Date: 7th October 2018 at 6:59pm
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We’ve been used to managers bringing defenders on from the substitutes bench in recent seasons but Graham Potter went for broke on Saturday against Ipswich Town by bringing off our captain Mike van der Hoorn and bringing on winger Barrie McKay with 15 minutes to play as we chased a 2-1 deficit.

It was a bold move to say the very least – one that quickly proved to be influential as McKay provided an assist for Celina’s brilliant equaliser within four minutes of coming on. But five minutes later, some would argue that the change cost us as Ipswich regained the lead directly from a corner. Kristoffer Nordfeldt’s goalkeeping skills came into doubt and rightly so as he couldn’t keep out the headed effort on goal despite it lacking any pace and bouncing first in front of him.

Did Potter get it wrong? Was the manager to blame for the defeat? I’m not so sure.  The substitution cancelled itself out if you like and we were back in the position that we were in before it was made – a goal behind.

As well as our lack of finishing ability despite creating so many clear-cut chances (5), the soft goals we conceded against an Ipswich side that I thought were one of the worst at the Liberty Stadium this season. But lets give them some credit, they were actually clinical – unlike ourselves and took the chances to win the game.

First Half Average Team Shapes

The two average team shapes of the first half are shown below, Swansea on the left in white (attacking top to bottom) and Ipswich on the right in blue (attacking bottom to top).

In the first half, the Swans dominated with 77% possession while Ipswich scored both of their 2 shots having played just 74 accurate passes compared to Swansea’s 379.

Ipswich looked to go direct and counter with direct, long passes – keeping their main striker Freddie Sears (20) high up the pitch and packing the middle with 5 players to cope with Swansea’s slick possession play.

In terms of balance in the first half, the Swans favoured the left flank with the excellent Dan James linking up with Celina down the left and McBurnie was more active down that side as a result. Like in recent games, Roberts (23) had little support down the right in front of right-back Kyle Naughton with George Byers (28) operating much deeper than Celina.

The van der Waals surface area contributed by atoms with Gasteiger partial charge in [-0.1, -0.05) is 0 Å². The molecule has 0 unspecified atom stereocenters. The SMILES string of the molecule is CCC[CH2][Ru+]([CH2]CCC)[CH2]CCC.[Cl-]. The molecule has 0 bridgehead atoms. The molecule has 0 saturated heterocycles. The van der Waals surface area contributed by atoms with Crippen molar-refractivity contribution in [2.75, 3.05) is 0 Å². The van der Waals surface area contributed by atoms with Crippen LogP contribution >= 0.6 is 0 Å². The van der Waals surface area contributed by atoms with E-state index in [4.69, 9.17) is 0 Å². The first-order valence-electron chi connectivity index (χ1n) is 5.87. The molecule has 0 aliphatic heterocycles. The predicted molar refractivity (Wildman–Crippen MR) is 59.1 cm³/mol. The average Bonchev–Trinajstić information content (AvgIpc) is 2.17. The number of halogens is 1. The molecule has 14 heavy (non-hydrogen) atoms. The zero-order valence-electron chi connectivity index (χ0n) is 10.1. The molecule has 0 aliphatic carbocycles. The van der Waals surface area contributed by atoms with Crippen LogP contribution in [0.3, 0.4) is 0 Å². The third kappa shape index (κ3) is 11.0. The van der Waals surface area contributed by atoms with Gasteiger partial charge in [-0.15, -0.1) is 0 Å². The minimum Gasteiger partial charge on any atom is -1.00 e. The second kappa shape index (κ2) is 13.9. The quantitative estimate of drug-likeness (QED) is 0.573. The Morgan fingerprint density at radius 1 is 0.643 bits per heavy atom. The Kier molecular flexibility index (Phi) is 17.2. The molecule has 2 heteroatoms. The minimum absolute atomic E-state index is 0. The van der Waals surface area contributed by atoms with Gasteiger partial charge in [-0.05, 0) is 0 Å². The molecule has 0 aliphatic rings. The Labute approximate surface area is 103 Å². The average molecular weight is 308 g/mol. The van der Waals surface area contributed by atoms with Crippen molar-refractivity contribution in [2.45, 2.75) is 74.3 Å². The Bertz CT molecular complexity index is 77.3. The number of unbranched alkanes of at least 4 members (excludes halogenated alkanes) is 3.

Bersant Celina (10) played inside of James down the left channel rather than behind McBurnie in the number ten role.

 

Overall Average Team Shapes & The Impact Of the Substitutions

The two side-by-side average team shape graphics below show Swansea’s overall team shape on the left, and on the right with the substitutes included.

It’s clear comparing the two below that Graham Potter went for it in the second half and balanced us out in attacking terms.

Joel Asoro (16) filled that gap down the right flank and we now had a balanced front four of Asoro – McBurnie – Celina – James with Mckay also just behind in the inside right channel. Leroy Fer also came on and had to drop deeper to cover the hole left behind by van der Hoorn.

It might look like we left a big hole in the right position in the bottom right graphic below but Connor Roberts did drop back deeper following van der Hoorn’s sub. Potter was then happy with a back line of Roberts – Rodon and Grimes with Leroy Fer slotting in there when needed.

Ipswich’s overall team shape (bottom left) and including substitutes (bottom right) shows how direct and central the visitors were in the game as Sears averaged a position right on the edge of our box which isn’t a surprise as Ipswich did little in terms of build-up play and looked for long, direct balls forward – and it was effective and caused us problems.

 

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